Diodes used in switching circuits require snubber circuits. It can protect a diode from overvoltage spikes that may occur during reverse recovery. As illustrated in Fig. 2.7, a conventional snubber circuit for a power diode consists of a capacitor and a resistor linked in parallel with the diode. The capacitor charges during forward conduction of the diode, and it discharges during reverse recovery. The resistor dissipates the energy stored in the capacitor.
What is so special about using capacitors instead of inductors for snubbing? Why don't all diodes need snubbers?
Inductors are useful components to have in an electrical system because they can store energy temporarily while reducing voltage across themselves. This is particularly important for diodes which cannot handle high voltages between their anodes and cathodes. Without a snubber, if voltage were to rise sharply on the anode side of the diode while the cathode side was still conducting current, the diode would break down instantly. A snubber uses this property of inductors to reduce the voltage on the anode when the diode goes into reverse bias mode. A capacitor has the opposite behavior - it will charge up when current flows into it and it will discharge when current leaves it. Because diodes need snubbers, it makes sense to use components that can store energy temporarily to reduce the effects of sudden voltage changes on the diode.
The resistance R in the RC snubber circuit restricts the discharge current of the capacitor at the time of SCR firing. Capacitor C charges to full voltage V before the SCR is activated. When SCR is activated at the maximum capacitor voltage, it discharges through the local route created by capacitor C, resistance R, and SCR. Resistor R should be large enough so that it does not limit the current into the capacitor when it is charging.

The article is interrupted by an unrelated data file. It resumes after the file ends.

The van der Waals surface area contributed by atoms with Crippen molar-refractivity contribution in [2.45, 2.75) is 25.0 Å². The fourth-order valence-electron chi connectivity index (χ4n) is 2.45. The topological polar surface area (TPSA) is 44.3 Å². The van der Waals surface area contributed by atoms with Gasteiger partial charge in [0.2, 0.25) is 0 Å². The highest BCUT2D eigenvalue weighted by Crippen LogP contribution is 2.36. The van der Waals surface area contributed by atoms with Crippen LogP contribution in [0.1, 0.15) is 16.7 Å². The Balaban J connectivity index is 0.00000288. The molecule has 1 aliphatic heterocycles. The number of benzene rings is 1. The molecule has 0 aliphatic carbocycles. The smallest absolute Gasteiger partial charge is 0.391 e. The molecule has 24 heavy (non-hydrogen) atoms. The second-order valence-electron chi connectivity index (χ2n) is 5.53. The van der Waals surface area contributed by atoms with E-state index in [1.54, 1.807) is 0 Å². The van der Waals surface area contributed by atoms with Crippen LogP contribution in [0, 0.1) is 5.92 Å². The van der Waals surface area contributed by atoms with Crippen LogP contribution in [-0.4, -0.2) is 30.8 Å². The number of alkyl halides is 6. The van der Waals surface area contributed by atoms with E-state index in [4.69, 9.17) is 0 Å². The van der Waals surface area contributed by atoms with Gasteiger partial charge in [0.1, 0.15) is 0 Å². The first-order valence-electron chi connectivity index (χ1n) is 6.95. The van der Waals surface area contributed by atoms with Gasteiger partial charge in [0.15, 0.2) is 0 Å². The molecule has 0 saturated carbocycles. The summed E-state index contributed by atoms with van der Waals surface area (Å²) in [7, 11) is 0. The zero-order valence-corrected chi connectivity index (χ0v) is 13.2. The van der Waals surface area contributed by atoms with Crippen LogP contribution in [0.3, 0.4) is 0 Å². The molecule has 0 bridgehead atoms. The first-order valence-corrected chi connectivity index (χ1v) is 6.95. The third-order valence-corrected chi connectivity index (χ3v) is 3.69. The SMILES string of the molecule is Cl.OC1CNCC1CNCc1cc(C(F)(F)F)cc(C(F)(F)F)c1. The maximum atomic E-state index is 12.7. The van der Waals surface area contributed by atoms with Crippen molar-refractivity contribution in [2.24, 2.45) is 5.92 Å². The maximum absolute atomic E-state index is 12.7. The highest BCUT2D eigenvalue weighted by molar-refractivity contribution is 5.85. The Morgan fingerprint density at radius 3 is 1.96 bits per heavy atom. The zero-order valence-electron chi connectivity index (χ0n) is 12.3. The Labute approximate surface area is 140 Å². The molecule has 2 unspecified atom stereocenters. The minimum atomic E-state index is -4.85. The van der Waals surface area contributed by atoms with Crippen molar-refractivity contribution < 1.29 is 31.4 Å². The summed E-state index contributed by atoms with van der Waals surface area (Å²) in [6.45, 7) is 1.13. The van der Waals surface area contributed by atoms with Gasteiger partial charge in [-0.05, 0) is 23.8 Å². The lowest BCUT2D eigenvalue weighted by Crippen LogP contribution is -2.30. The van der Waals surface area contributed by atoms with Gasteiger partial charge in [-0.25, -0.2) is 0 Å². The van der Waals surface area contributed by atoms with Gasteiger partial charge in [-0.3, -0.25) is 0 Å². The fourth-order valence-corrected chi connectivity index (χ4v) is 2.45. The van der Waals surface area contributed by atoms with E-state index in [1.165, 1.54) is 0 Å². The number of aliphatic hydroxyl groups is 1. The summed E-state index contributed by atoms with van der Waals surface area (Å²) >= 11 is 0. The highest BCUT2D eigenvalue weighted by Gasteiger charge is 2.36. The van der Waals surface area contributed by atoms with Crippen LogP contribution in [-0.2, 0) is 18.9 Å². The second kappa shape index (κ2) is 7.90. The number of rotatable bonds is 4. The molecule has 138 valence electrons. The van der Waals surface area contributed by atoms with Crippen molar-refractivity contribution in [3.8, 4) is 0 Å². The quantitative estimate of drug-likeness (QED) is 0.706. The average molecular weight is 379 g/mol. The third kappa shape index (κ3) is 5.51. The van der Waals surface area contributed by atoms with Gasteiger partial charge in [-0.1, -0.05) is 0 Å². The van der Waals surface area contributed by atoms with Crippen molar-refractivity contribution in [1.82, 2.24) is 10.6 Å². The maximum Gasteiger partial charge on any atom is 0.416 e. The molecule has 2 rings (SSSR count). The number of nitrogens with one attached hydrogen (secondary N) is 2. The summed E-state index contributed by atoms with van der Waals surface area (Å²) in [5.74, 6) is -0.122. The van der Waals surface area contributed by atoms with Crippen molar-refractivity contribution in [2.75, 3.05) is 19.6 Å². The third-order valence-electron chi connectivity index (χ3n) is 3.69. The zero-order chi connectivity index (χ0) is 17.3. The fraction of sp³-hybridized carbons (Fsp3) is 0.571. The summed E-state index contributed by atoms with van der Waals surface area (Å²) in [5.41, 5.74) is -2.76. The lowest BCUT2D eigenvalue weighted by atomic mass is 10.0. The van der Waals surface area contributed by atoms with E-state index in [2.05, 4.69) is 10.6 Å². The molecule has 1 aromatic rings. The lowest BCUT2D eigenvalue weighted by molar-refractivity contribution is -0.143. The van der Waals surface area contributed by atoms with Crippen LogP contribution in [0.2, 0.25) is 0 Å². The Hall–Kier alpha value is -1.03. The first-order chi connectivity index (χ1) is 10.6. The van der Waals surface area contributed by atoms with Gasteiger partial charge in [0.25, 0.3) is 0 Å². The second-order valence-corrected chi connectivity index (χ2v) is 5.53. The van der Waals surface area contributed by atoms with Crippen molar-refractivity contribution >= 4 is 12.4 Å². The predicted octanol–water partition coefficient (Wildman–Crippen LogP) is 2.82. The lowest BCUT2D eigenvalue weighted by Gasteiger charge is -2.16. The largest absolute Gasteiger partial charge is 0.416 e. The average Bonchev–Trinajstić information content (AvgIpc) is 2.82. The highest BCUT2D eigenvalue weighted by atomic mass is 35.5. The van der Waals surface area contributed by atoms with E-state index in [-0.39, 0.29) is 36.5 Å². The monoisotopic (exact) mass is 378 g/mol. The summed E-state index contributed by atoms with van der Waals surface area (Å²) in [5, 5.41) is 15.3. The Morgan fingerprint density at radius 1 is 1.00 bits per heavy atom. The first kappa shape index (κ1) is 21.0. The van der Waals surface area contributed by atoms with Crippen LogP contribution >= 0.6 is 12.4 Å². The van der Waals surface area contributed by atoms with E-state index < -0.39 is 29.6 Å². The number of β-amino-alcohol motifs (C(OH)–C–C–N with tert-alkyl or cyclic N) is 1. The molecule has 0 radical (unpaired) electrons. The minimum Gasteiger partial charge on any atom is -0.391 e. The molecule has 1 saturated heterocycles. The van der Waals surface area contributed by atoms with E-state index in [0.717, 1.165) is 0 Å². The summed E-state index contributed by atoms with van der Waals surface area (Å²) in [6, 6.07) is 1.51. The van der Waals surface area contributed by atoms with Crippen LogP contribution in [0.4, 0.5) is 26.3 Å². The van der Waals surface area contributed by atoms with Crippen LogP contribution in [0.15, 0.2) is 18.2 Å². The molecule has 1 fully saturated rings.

RC snubbers are used in high-voltage applications where the use of magnetic circuits is undesirable. They also provide some protection for optical devices such as photodiodes. An example application would be where a laser diode is being powered by a battery with a voltage that varies with age or state of charge. The laser diode needs to operate at a constant voltage to prevent damage to its internal circuitry. An additional resistor in series with the cathode of the diode provides this protection against varying battery voltage. If even just one of the batteries goes bad, then the laser diode will shut off automatically.
Snubbers are often included in power supplies to protect other components from over-current conditions caused by impedance mismatches in the output stage. For example, if a load includes both a resistive and a capacitive component, then an inductor or flyback diode can supply current to the load while preventing any dangerous reverse voltage from appearing on the supply source.
Circuit breakers and contactors, for example, frequently require extra switching capabilities in addition to their basic connections. Remote status indication, trip function indication, electrical interlocks, and start circuit retainers are examples of these. Auxiliary contacts provide this additional functionality.
Auxiliary contacts are normally closed (NC) contacts that open when they are activated by a signal from the main circuit breaker or contactor. They then stay open until they receive another signal from the main device. This second signal can be either a new command to close the contacts or an indication that the original command has been cancelled. Open auxiliary contacts do not conduct electricity so they cannot cause damage if one is accidentally left open.
Auxiliary contacts are used where remote operation or multiple control of the main device is required. For example, if a circuit breaker serves several floors of a building, it can be controlled from each floor with an individual auxiliary contact on the panel board. When the contact on one floor is opened, all others remain closed. The first floor's contact to be opened will automatically send a signal down the line, causing all other floors to be opened. This is useful in reducing the risk of fire because the presence of any open circuits will trigger a total shutdown of the current.
Auxiliary contacts can also be used as electrical interlocks.